It nearly always does, because Justice doesn't mean what we think. It doesn't mean fairness. When fairness triumphs, which is seldom, it makes the front page and a made-for-TV movie because it's that rare.
Justice is served but fairness is absent from the table when plea bargains are struck to keep court backlogs in check. Nearly all criminal cases are plea bargained to some extent. The needs of a legal system are reality, not the idealism of what's fair.
Justice in the US means not fairness but the opposite, the chance for the guilty to avoid paying the price.
Fairness lies trampled when a jury scampers for the door at long last after being locked away from family and career for a year as amoral lawyers endlessly dissemble. As no less than O.J.'s defense council Alan Dershowitz pointed out in his book, "The Best Defense" 11 years before he relied so vividly on this to get his double murderering client off: "the courtroom oath - 'to tell the truth, the whole truth, and nothing but the truth' - applies only to witnesses. Defese attorneys, prosecutors, and judges don't take this oath..."
O.J. clearly and beyond question murdered two people, and lawyers and the judge so confused the jury and the masses that he was found innocent. Did O.J. get justice? Did his brutally murdered victums? In the American system, yes, all got Justice.
The blunt truth:
A prosecutor seeks to convict, a defense attorney seeks the best outcome for his client, a judge seeks to enforce the rules of the game. None of them is under oath to seek justice. Look for yourself: the word justice is not mentioned in their job descriptions or their oaths.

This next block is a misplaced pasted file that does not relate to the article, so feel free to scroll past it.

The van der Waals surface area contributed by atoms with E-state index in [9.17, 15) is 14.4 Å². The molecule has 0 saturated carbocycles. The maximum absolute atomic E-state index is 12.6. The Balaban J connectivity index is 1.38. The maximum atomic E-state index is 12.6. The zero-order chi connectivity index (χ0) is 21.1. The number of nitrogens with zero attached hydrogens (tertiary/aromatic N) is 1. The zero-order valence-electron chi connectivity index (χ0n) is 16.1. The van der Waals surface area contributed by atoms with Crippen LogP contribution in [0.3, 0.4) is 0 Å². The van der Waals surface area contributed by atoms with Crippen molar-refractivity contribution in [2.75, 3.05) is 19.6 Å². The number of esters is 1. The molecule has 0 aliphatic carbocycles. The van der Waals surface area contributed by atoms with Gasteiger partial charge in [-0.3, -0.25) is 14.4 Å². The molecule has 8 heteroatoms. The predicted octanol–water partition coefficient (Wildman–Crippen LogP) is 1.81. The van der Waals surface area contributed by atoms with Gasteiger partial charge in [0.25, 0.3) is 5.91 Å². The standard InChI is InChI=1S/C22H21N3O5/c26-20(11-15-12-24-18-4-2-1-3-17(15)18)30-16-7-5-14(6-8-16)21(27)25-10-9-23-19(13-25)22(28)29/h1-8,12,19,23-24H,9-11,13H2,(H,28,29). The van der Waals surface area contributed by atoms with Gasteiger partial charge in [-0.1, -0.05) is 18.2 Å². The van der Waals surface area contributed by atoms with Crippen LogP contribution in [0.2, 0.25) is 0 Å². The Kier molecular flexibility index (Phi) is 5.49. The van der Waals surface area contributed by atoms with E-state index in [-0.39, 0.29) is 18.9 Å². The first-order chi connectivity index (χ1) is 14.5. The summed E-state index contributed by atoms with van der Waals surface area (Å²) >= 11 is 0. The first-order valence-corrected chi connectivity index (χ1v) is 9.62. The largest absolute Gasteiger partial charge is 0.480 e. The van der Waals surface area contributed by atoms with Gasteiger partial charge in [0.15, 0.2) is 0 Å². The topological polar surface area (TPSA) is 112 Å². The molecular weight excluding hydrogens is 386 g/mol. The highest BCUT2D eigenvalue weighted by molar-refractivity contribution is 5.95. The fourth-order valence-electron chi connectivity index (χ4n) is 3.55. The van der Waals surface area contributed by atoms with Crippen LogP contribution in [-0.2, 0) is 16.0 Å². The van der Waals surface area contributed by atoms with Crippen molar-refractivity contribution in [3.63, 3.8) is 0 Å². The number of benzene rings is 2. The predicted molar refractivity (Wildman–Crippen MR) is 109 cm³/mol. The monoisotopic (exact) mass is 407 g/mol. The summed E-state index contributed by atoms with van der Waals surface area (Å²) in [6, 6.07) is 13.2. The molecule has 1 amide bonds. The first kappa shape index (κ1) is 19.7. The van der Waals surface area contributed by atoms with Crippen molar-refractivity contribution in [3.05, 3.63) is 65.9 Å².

And not only oaths. In the US Constitution the term Justice appears three times and none relates to fairness in any way. In the Preamble we seek to "establish Justice" meaning a legal framework. In Article IV, Section 2, it mentions "flee from Justice" across state lines, again to mean the legal framework. The third is a reference to the Chief Justice of the US Supreme Court, bestowing a title.
It is popular myth that the term "justice" in the American legal system means fairness. It didn't intend to; it never did; it doesn't now. Justice in this country means legal framework. By being tried in a court of law rather than, for example, hanged by a posse, O.J. got the American Justice we promise to all.
Now not quite all. When 9/11 opened the possibility of American Justice to the worst enemies this country ever knew, the government, recalling that the Constitution is not a suicide pact, decided national security came first, legal framework second.
Introduction - How these myths began
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